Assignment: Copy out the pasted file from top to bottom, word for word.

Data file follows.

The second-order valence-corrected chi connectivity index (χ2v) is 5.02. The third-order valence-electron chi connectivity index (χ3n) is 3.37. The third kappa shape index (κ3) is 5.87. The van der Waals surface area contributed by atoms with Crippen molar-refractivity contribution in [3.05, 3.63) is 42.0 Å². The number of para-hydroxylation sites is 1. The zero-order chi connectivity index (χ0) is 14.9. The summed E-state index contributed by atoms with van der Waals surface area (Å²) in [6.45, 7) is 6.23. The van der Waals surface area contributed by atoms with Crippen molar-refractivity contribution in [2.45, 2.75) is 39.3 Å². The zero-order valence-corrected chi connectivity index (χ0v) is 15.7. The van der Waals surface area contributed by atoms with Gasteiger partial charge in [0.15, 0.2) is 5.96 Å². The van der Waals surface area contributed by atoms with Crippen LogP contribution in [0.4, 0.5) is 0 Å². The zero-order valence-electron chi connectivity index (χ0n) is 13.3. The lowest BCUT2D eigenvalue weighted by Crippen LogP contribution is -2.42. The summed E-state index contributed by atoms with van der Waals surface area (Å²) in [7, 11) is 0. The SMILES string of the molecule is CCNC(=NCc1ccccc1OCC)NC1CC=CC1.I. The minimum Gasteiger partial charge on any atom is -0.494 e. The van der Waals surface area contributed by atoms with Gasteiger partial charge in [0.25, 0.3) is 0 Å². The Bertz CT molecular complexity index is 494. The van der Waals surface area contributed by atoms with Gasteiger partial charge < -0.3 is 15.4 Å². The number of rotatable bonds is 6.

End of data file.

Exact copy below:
The second-order valence-corrected chi connectivity index (χ2v) is 5.02. The third-order valence-electron chi connectivity index (χ3n) is 3.37. The third kappa shape index (κ3) is 5.87. The van der Waals surface area contributed by atoms with Crippen molar-refractivity contribution in [3.05, 3.63) is 42.0 Å². The number of para-hydroxylation sites is 1. The zero-order chi connectivity index (χ0) is 14.9. The summed E-state index contributed by atoms with van der Waals surface area (Å²) in [6.45, 7) is 6.23. The van der Waals surface area contributed by atoms with Crippen molar-refractivity contribution in [2.45, 2.75) is 39.3 Å². The zero-order valence-corrected chi connectivity index (χ0v) is 15.7. The van der Waals surface area contributed by atoms with Gasteiger partial charge in [0.15, 0.2) is 5.96 Å². The van der Waals surface area contributed by atoms with Crippen LogP contribution in [0.4, 0.5) is 0 Å². The zero-order valence-electron chi connectivity index (χ0n) is 13.3. The lowest BCUT2D eigenvalue weighted by Crippen LogP contribution is -2.42. The summed E-state index contributed by atoms with van der Waals surface area (Å²) in [7, 11) is 0. The SMILES string of the molecule is CCNC(=NCc1ccccc1OCC)NC1CC=CC1.I. The minimum Gasteiger partial charge on any atom is -0.494 e. The van der Waals surface area contributed by atoms with Gasteiger partial charge in [0.25, 0.3) is 0 Å². The Bertz CT molecular complexity index is 494. The van der Waals surface area contributed by atoms with Gasteiger partial charge < -0.3 is 15.4 Å². The number of rotatable bonds is 6.